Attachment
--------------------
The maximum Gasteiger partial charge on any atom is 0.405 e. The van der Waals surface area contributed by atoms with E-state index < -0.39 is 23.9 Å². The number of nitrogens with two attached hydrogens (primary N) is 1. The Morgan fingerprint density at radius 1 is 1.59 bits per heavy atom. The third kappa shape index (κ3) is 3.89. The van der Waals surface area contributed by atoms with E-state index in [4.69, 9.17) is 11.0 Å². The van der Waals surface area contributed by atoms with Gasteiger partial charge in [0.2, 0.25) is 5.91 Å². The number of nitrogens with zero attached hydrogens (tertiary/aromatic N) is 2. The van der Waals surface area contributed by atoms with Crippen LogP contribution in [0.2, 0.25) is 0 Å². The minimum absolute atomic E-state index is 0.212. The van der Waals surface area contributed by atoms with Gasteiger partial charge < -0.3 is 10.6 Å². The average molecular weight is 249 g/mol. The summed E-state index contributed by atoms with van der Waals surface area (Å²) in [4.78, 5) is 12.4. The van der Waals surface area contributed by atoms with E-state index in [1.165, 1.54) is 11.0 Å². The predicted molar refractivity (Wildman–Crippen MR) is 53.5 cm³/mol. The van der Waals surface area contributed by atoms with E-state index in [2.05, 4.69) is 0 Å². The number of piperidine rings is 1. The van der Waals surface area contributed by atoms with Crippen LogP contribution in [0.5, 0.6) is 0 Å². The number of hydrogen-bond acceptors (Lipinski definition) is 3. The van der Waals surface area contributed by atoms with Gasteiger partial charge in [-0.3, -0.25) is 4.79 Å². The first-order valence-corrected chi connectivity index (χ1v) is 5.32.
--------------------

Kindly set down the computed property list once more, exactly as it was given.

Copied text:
The maximum Gasteiger partial charge on any atom is 0.405 e. The van der Waals surface area contributed by atoms with E-state index < -0.39 is 23.9 Å². The number of nitrogens with two attached hydrogens (primary N) is 1. The Morgan fingerprint density at radius 1 is 1.59 bits per heavy atom. The third kappa shape index (κ3) is 3.89. The van der Waals surface area contributed by atoms with E-state index in [4.69, 9.17) is 11.0 Å². The van der Waals surface area contributed by atoms with Gasteiger partial charge in [0.2, 0.25) is 5.91 Å². The number of nitrogens with zero attached hydrogens (tertiary/aromatic N) is 2. The van der Waals surface area contributed by atoms with Crippen LogP contribution in [0.2, 0.25) is 0 Å². The minimum absolute atomic E-state index is 0.212. The van der Waals surface area contributed by atoms with Gasteiger partial charge < -0.3 is 10.6 Å². The average molecular weight is 249 g/mol. The summed E-state index contributed by atoms with van der Waals surface area (Å²) in [4.78, 5) is 12.4. The van der Waals surface area contributed by atoms with E-state index in [1.165, 1.54) is 11.0 Å². The predicted molar refractivity (Wildman–Crippen MR) is 53.5 cm³/mol. The van der Waals surface area contributed by atoms with E-state index in [2.05, 4.69) is 0 Å². The number of piperidine rings is 1. The van der Waals surface area contributed by atoms with Crippen LogP contribution in [0.5, 0.6) is 0 Å². The number of hydrogen-bond acceptors (Lipinski definition) is 3. The van der Waals surface area contributed by atoms with Gasteiger partial charge in [-0.3, -0.25) is 4.79 Å². The first-order valence-corrected chi connectivity index (χ1v) is 5.32.